How Lax Guidelines and Loopholes May Hurt Intel's Ultrabook Initiative

By Wesley Fenlon

Ultrabook makers exploit a loophole in Intel's requirements to cash in on the thin notebook buzz.

It's 2012--the year Ultrabooks are supposed to take over 40 percent of the laptop market. The figure is almost believable due to the glut of thin laptops shown off at CES earlier this month, but less than a year into its life as a PC category the Ultrabook is beginning to lose focus. The meaning of the term "Ultrabook" is fraying around the edges. Of course, we all knew it was a marketing buzzword--you don't use "ultra" unless you're looking for attention--but Intel's promise of rigid definitions helped establish Ultrabook as a buzzword with real guidelines.

According to Intel's requirements, Ultrabooks have to be less than 18 millimeters thick and hit the $1000 price point to get Intel's backing, and the first wave of systems hit that goal. Early launch units like the ASUS Zenbook UX31 weren't perfect, but should have heralded a second generation of even thinner and lighter and better laptops. Instead, we're seeing Ultrabooks get fatter and heavier thanks to a loophole in Intel's guidelines, and the PC category may lose its identity before coming close to that 40 percent share of the market.

Instead of following the core identity of the Ultrabook, as defined by Intel, computer manufacturers are splintering off in two different directions. Ars Technica lays out exactly what was disappointing about the Ultrabooks shown at CES 2012. The title " 'Ultra' in name only" sums it up: laptop manufacturers are edging away from the guidelines Intel so recently set up.

The HP Envy 14 Spectre, for example, is an attractive looking laptop thanks to its emphasis on glass, but it weighs 3.79 pounds and measures .79 inches (20mm) thick. That's two millimeters thicker than Intel's Ultrabook requirement. So what gives? Intel's making exceptions for devices with 14-inch screens and allowing them to be up to 21mm thick--the 18-inch guideline only applies to smaller 13-inch devices.

So it's a thicker Ultrabook. Is that so bad? Not necessarily, though Ultrabooks exist to drive body sizes downwards, not upwards. It's statements like this from HP (and other companies) that make the thicker 14-inch chassis design fee like a cheat:

A full 14-inch screen inside a 13.3-inch body means customers can get more enjoyment from their entertainment.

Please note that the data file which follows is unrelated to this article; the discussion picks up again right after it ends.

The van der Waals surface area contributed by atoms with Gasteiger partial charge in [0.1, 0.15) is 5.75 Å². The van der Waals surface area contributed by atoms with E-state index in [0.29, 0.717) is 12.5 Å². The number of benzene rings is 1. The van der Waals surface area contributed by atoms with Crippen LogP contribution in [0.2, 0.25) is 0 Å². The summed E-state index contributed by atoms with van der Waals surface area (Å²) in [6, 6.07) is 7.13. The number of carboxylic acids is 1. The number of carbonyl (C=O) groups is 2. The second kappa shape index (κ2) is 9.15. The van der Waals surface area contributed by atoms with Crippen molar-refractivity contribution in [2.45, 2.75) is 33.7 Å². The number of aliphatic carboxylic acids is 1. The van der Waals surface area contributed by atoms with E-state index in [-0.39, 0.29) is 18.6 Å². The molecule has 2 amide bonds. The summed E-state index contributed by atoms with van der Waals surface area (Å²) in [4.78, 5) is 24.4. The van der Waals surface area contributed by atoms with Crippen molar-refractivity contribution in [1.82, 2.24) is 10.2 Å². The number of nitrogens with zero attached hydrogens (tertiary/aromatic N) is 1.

The above statement promises an especially compact body while taking advantage of the leeway Intel gives for 14-inch screens. At least the Envy springs for a 1600x900 display on its larger screen. The Samsung Series 5 does not. Many systems are also using hybrid hard drives or regular spinning disks instead of SSDs. Hybrid drives are a cool, speedy technology, but pure flash memory offers numerous advantages in the thin notebook form factor. SSDs are overall faster, more power efficient, smaller, and lack breakable moving parts.

The Defining Characteristics of an Ultrabook, According to Intel

  • 13-inch screen: under 18mm thick. 14-inch screen: under 21mm thick.
  • Minimum five hours battery life.
  • Seven second wakeup from hibernation to activity.
  • An Intel mobile processor, naturally.
Intel's guidelines simply aren't strict enough to force laptop designers into thinner, lighting designs at the sub-$1000 price.

Intel's "guidelines" simply aren't strict enough to force laptop designers into thinner, lighting designs at the sub-$1000 price. Notice the lack of a specific weight limitation in the official Intel criteria above; despite all the talk of $1000 Ultrabooks, their official fact sheet does not list a price requirement, either.

Even if $1000 isn't a hard stop requirement, it's certainly the encouraged (or even expected) baseline price. Perhaps notebook manufacturers can't feasibly hit that intersection of design and affordability, hence the fatter Ultrabooks and cheap components.

The second fragment of Ultrabook design, as mentioned above, manifests in notebooks like the Samsung Series 9. With a 1600x900 display and 2.6 pound body, the second-gen Series 9 is thinner (.4 inches or 10mm), lighter and better than its predecessor, which predated the creation of the Ultrabook category.

Here's the point: you may see the Series 9 billed as an Ultrabook by consumers and the press, but that's not what Samsung is labeling it. And at $1500, this very thin notebook sits well outside the desired $1000 price range. Component and design-wise, it's what Ultrabooks should aspire to be--hence tech blogs actually calling it an Ultrabook--and Intel needs to do everything it can to get laptops like the Series 9 on the market at lower prices. Even if they can't get all the way down to triple digits, a $1200 Series 9 would embody everything Intel was trying to accomplish when it set out to create Ultrabooks in the first place.